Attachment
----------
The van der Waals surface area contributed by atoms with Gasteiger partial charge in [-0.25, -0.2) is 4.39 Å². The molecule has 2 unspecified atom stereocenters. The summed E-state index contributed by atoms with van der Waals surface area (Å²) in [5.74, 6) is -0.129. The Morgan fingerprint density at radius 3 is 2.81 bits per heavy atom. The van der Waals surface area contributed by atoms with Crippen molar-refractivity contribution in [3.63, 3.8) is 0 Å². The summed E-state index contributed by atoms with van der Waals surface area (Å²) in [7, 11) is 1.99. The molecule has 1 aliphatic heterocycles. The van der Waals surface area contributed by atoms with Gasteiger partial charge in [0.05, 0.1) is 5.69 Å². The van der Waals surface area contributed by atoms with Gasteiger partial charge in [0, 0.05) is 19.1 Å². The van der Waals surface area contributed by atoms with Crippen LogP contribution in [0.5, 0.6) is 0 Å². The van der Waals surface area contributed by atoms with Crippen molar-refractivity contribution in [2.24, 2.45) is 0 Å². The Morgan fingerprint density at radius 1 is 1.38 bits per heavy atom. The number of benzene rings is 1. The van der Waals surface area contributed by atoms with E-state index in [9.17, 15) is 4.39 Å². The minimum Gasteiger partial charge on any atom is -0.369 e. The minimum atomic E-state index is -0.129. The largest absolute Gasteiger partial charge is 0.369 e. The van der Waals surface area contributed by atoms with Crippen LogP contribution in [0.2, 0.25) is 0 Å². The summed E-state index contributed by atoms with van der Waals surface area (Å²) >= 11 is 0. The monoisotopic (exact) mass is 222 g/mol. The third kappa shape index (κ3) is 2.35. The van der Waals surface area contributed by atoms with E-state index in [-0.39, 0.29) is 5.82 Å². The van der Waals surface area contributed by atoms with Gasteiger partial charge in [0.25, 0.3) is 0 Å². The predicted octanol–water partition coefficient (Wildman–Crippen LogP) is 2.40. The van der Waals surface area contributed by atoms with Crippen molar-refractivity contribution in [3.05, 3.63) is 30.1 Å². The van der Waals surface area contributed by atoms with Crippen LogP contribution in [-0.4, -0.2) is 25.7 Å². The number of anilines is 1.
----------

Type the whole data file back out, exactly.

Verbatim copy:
The van der Waals surface area contributed by atoms with Gasteiger partial charge in [-0.25, -0.2) is 4.39 Å². The molecule has 2 unspecified atom stereocenters. The summed E-state index contributed by atoms with van der Waals surface area (Å²) in [5.74, 6) is -0.129. The Morgan fingerprint density at radius 3 is 2.81 bits per heavy atom. The van der Waals surface area contributed by atoms with Crippen molar-refractivity contribution in [3.63, 3.8) is 0 Å². The summed E-state index contributed by atoms with van der Waals surface area (Å²) in [7, 11) is 1.99. The molecule has 1 aliphatic heterocycles. The van der Waals surface area contributed by atoms with Gasteiger partial charge in [0.05, 0.1) is 5.69 Å². The van der Waals surface area contributed by atoms with Gasteiger partial charge in [0, 0.05) is 19.1 Å². The van der Waals surface area contributed by atoms with Crippen LogP contribution in [0.5, 0.6) is 0 Å². The van der Waals surface area contributed by atoms with Crippen molar-refractivity contribution in [2.24, 2.45) is 0 Å². The Morgan fingerprint density at radius 1 is 1.38 bits per heavy atom. The number of benzene rings is 1. The van der Waals surface area contributed by atoms with E-state index in [9.17, 15) is 4.39 Å². The minimum Gasteiger partial charge on any atom is -0.369 e. The minimum atomic E-state index is -0.129. The largest absolute Gasteiger partial charge is 0.369 e. The van der Waals surface area contributed by atoms with Crippen LogP contribution in [0.2, 0.25) is 0 Å². The summed E-state index contributed by atoms with van der Waals surface area (Å²) >= 11 is 0. The monoisotopic (exact) mass is 222 g/mol. The third kappa shape index (κ3) is 2.35. The van der Waals surface area contributed by atoms with E-state index in [-0.39, 0.29) is 5.82 Å². The van der Waals surface area contributed by atoms with Gasteiger partial charge in [0.25, 0.3) is 0 Å². The predicted octanol–water partition coefficient (Wildman–Crippen LogP) is 2.40. The van der Waals surface area contributed by atoms with Crippen molar-refractivity contribution in [3.05, 3.63) is 30.1 Å². The van der Waals surface area contributed by atoms with Crippen LogP contribution in [-0.4, -0.2) is 25.7 Å². The number of anilines is 1.